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Sunday, October 22, 2006

Supply-Side Economics: Used and Abused

Jonathan Chait has a question for the president. If it's true that tax cuts raise tax revenues as he claims, and if it's also true that he has restrained spending like he says he has in his speeches, then why do we still have such a large deficit?

Bush's Silly Budget Logic, by Jonathan Chait, Commentary, LA Times: Alan D Viard, a former Bush White House economist currently at the conservative American Enterprise Institute, recently told the Washington Post: "Federal revenue is lower today than it would have been without the tax cuts. There's really no dispute among economists about that."

He's right. There's no dispute among economists. Conservative, moderate or liberal, every credentialed economist agrees that the Bush tax cuts caused revenues to drop. There is, however, a dispute between economists and pseudo-economists. Supply-siders may be laughed at by real economists, but they still enjoy a strong following among politicians, including, alas, the president of the United States. Here is what President Bush said a week and a half ago:

"They said that we had to choose between cutting the deficit and keeping taxes low — or another way to put it, that in order to solve the deficit we had to raise taxes. I strongly disagree with those choices. Those are false choices. Tax relief fuels economic growth, and growth — when the economy grows, more tax revenues come to Washington. And that's what's happened. It makes sense, doesn't it?"

Well, no, it doesn't make any sense at all. Bush, of course, is correct that tax revenues have risen over the last few years. This is normal.

Except in certain extreme theoretical conditions, tax cuts cause revenues to fall, and tax hikes cause them to rise. The economy also can affect revenues. During an expansion, revenues can rise unusually fast, and during a recession, they can drop unusually fast. ...

In the same speech in which he claimed that his tax cuts have caused revenues to rise, Bush bragged that he's "restraining spending." So why do we still have a deficit? I mean, he says he's kept spending down, he's caused revenues to skyrocket and the economy is going great guns. Why are we still in the red?

And if Bush's own economists say his tax cuts caused revenue to drop — and Viard isn't the only one — then how can he continually get away with insisting the opposite?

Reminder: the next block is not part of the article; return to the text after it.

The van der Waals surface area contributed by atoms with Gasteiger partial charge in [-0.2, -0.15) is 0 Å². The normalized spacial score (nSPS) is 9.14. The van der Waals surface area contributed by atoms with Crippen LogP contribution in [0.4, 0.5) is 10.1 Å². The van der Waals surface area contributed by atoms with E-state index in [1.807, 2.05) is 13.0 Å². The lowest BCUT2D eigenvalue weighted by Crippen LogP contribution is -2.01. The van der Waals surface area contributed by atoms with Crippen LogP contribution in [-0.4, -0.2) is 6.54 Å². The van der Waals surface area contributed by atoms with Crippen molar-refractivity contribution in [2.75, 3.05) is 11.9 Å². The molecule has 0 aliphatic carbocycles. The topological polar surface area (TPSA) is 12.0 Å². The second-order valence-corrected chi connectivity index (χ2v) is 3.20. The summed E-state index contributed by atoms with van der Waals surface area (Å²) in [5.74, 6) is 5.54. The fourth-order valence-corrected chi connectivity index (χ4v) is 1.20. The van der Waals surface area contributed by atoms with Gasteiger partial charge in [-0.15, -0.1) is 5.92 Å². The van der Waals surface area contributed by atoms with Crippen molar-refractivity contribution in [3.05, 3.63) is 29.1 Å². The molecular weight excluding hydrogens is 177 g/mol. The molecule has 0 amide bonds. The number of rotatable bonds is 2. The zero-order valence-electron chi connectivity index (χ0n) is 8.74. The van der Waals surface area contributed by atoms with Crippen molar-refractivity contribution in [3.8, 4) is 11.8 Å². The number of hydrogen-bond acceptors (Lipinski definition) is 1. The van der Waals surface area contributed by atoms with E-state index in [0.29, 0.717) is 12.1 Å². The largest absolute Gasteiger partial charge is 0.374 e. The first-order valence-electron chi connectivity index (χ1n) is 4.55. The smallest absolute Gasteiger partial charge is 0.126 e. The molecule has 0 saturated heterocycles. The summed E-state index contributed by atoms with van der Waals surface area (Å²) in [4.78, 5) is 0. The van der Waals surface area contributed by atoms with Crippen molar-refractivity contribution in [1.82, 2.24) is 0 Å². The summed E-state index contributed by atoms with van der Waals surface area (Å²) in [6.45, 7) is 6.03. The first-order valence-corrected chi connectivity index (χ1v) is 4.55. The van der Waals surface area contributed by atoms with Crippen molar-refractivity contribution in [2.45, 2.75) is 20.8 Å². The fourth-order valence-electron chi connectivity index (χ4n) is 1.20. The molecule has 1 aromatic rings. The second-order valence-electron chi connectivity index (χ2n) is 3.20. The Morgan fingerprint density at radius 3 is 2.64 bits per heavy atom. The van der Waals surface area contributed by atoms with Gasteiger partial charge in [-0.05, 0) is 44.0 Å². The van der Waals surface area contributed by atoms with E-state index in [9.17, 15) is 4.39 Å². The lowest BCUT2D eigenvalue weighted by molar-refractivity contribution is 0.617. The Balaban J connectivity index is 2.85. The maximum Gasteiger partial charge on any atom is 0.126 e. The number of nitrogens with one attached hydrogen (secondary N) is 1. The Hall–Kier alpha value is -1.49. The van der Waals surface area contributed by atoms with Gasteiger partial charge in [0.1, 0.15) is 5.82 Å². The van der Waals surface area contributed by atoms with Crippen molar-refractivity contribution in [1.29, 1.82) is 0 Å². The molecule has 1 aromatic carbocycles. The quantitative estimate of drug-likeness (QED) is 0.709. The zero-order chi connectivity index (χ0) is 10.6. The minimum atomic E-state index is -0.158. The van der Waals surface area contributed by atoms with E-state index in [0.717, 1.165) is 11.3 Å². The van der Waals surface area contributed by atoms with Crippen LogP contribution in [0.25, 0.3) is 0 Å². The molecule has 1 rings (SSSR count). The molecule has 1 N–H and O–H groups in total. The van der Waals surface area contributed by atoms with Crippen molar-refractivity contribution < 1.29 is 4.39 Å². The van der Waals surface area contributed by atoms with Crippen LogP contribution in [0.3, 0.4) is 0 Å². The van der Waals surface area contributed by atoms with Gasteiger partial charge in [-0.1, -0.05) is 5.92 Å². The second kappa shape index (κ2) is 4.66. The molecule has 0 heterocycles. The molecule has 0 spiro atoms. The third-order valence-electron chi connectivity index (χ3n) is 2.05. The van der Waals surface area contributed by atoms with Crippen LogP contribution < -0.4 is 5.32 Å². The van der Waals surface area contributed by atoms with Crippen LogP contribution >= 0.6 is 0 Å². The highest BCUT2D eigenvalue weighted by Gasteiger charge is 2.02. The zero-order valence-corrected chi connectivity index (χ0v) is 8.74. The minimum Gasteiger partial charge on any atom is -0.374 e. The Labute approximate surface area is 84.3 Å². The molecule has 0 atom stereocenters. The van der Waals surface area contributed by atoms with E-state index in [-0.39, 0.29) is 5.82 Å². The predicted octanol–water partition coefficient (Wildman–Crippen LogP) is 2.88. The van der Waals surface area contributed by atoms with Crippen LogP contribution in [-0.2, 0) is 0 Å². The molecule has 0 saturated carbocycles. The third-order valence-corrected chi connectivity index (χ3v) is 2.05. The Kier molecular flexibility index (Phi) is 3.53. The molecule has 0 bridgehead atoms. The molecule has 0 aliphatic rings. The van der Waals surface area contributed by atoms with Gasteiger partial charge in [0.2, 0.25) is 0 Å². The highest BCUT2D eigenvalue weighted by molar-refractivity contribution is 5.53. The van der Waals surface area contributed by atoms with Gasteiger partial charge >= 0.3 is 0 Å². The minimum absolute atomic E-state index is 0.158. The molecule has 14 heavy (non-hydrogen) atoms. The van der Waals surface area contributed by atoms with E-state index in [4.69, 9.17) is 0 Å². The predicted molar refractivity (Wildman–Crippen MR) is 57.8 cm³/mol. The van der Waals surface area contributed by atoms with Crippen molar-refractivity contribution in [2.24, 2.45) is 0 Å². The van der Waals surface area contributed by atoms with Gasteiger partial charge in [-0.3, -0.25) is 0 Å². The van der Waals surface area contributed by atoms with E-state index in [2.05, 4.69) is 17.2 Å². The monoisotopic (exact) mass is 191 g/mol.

As the evidence against the Laffer curve continues to accumulate, it's getting harder to sell the myth that tax cuts pay for themselves, or at least I hope it is. Because of that, tax-cut advocates will likely retreat to an efficiency argument to support their cause.

One note. Jonathan Chait says:

Supply-siders may be laughed at by real economists...

Not quite. There are real economists that are supply-side advocates. But supply-side economics has been misused and misrepresented to suit political ends and that has tarnished its reputation, something that could have been avoided if those "real economists" had voiced strong opposition to claims made on behalf of the theory that were clearly wrong or wishful thinking at best.

Supply-side economics in the right hands, those of qualified real business cycle theorists who are interested in how the world works rather than supporting an ideology or political party, has a lot to offer. For example, I read an interesting paper last week ("A Theory of Demand Shocks") that combines a real business cycle framework with a new classical style Lucas island model information structure, where the information extraction problem concerns productivity shocks. But that is just the tip of a large iceberg of very good research on real business cycles.

My view is that the debate over which view is correct - real business cycle stories of aggregate fluctuations or new Keynesian style microfounded friction models - is not all that productive. My objection comes when people dismiss the demand side entirely. I believe both supply and demand shocks are important sources of aggregate fluctuations and that models synthesizing New Keynesian - Real Business Cycle theoretical models by imposing rigidities or other frictions on a real business cycle structure (augmented with an enhanced demand side) is ultimately where we will end up.

    Posted by on Sunday, October 22, 2006 at 03:00 AM in Budget Deficit, Economics, Politics, Taxes | Permalink  TrackBack (1)  Comments (16)


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